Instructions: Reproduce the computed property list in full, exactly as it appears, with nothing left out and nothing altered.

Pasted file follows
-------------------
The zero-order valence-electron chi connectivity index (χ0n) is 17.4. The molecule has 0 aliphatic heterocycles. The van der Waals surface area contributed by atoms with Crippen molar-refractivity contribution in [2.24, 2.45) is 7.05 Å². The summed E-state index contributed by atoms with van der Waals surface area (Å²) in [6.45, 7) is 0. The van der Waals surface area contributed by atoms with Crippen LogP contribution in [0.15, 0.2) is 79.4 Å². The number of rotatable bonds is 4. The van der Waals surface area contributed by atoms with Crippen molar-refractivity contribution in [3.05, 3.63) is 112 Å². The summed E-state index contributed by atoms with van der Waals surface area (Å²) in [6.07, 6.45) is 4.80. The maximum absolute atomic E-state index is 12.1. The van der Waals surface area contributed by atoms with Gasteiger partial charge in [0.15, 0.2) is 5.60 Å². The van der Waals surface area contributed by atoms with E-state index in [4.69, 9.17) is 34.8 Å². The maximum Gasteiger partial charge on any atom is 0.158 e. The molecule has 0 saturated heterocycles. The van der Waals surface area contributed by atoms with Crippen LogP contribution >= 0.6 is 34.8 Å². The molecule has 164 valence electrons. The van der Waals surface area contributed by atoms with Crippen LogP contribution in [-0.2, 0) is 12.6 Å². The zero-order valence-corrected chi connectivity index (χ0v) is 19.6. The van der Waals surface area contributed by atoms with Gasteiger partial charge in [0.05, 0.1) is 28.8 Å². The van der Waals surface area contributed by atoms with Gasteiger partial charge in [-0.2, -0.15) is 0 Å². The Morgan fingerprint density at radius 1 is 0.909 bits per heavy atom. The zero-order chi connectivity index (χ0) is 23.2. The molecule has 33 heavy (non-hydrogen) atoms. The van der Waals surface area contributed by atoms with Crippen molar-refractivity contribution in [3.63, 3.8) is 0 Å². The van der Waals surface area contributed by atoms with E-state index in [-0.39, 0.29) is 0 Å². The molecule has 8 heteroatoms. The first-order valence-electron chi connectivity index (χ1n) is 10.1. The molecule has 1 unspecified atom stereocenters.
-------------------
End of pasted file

The zero-order valence-electron chi connectivity index (χ0n) is 17.4. The molecule has 0 aliphatic heterocycles. The van der Waals surface area contributed by atoms with Crippen molar-refractivity contribution in [2.24, 2.45) is 7.05 Å². The summed E-state index contributed by atoms with van der Waals surface area (Å²) in [6.45, 7) is 0. The van der Waals surface area contributed by atoms with Crippen LogP contribution in [0.15, 0.2) is 79.4 Å². The number of rotatable bonds is 4. The van der Waals surface area contributed by atoms with Crippen molar-refractivity contribution in [3.05, 3.63) is 112 Å². The summed E-state index contributed by atoms with van der Waals surface area (Å²) in [6.07, 6.45) is 4.80. The maximum absolute atomic E-state index is 12.1. The van der Waals surface area contributed by atoms with Gasteiger partial charge in [0.15, 0.2) is 5.60 Å². The van der Waals surface area contributed by atoms with E-state index in [4.69, 9.17) is 34.8 Å². The maximum Gasteiger partial charge on any atom is 0.158 e. The molecule has 0 saturated heterocycles. The van der Waals surface area contributed by atoms with Crippen LogP contribution >= 0.6 is 34.8 Å². The molecule has 164 valence electrons. The van der Waals surface area contributed by atoms with Crippen LogP contribution in [-0.2, 0) is 12.6 Å². The zero-order valence-corrected chi connectivity index (χ0v) is 19.6. The van der Waals surface area contributed by atoms with Gasteiger partial charge in [0.05, 0.1) is 28.8 Å². The van der Waals surface area contributed by atoms with Gasteiger partial charge in [-0.2, -0.15) is 0 Å². The Morgan fingerprint density at radius 1 is 0.909 bits per heavy atom. The zero-order chi connectivity index (χ0) is 23.2. The molecule has 33 heavy (non-hydrogen) atoms. The van der Waals surface area contributed by atoms with Crippen molar-refractivity contribution in [3.63, 3.8) is 0 Å². The van der Waals surface area contributed by atoms with E-state index in [-0.39, 0.29) is 0 Å². The molecule has 8 heteroatoms. The first-order valence-electron chi connectivity index (χ1n) is 10.1. The molecule has 1 unspecified atom stereocenters.